*  When you have a set of objects that you are counting, one time squish them all together and count them.  Then spread them out into a longer line and ask how many there are now.  Most preschool children will begin to count again because they think there are more now.  Do it a couple of times to show that, really, it's the same number.  You can do this with two identical sets of objects...squish one set together but spread out the other and compare and then count together.
   *  With playdough, create two equal sized balls.  Talk about how they are the same size.  Then have your children make a snake and then you make yours into a snake, either larger or smaller.  Then talk about which one had more/less playdough.  The answer is, they were the same amounts of playdough.  Show them that by rolling the snakes back into their balls and comparing the sizes.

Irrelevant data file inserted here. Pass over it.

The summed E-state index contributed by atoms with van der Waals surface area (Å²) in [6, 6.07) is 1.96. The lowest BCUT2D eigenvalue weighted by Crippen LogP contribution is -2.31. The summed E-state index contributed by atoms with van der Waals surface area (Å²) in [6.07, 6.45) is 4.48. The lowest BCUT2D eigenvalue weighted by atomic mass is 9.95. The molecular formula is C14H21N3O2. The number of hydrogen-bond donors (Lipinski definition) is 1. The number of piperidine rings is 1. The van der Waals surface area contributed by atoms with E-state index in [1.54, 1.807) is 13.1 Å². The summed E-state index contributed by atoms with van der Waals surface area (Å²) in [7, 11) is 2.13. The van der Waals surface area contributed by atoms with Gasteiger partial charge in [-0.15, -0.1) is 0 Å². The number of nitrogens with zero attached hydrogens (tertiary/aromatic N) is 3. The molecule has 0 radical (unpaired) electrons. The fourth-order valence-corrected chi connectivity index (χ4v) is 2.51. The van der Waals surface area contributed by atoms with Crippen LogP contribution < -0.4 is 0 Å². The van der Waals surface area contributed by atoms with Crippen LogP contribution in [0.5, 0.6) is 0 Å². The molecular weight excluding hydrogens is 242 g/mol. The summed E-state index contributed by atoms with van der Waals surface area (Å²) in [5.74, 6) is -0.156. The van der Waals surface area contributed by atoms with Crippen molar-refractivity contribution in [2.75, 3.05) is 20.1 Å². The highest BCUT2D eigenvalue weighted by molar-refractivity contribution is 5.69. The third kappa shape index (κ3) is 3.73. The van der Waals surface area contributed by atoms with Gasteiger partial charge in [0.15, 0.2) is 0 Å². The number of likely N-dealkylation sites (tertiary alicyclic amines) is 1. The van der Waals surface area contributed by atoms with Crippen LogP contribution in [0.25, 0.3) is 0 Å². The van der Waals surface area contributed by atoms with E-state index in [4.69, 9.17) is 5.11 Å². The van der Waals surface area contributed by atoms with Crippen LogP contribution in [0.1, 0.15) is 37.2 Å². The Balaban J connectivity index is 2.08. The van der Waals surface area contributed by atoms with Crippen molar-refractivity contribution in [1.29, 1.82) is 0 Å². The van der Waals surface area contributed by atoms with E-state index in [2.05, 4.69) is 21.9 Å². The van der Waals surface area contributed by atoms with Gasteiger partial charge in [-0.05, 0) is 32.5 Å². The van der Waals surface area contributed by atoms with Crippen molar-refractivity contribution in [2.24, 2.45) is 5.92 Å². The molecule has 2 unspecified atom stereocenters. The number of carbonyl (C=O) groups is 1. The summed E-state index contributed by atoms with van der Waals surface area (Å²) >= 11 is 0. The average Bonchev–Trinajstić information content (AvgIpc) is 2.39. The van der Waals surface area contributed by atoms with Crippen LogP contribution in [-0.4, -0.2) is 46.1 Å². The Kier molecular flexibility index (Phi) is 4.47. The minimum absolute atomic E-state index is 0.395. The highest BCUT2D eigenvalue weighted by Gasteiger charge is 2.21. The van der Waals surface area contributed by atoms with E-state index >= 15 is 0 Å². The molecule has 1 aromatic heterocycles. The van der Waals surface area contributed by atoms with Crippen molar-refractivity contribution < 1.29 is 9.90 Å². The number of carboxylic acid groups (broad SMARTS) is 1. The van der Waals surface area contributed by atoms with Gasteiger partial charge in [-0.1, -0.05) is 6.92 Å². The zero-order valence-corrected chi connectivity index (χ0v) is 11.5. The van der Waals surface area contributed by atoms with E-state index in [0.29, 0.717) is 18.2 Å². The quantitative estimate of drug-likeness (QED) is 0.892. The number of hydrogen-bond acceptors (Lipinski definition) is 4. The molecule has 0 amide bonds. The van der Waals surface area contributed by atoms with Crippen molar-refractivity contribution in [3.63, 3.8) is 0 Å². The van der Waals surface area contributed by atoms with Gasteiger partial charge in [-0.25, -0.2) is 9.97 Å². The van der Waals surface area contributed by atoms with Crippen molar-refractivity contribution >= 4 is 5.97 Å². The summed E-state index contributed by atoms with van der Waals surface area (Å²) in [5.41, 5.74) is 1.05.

*  If you are focusing on a specific number, then provide some material that the children can make various sets out of.  So maybe you are working on the number 9.  You have provided a bowl of elbow noodles.  (Hey, get that literacy component in there...nine noodles :-)).  Then have your child make nine sets of nine.  Encourage the children to glue them on together in a set, arranging them differently.  I have used a different colored marker and circled around each set when they were done so they didn't confuse one set from another.  Then of course, we reinforced counting to nine, how many times?  18-20.   :-P First when we were introducing the activity, then as we counted out nine sets of nine, then we counted each individual set as we glued it to the paper, then to "check our work" we counted the sets on our paper to make sure we had nine sets.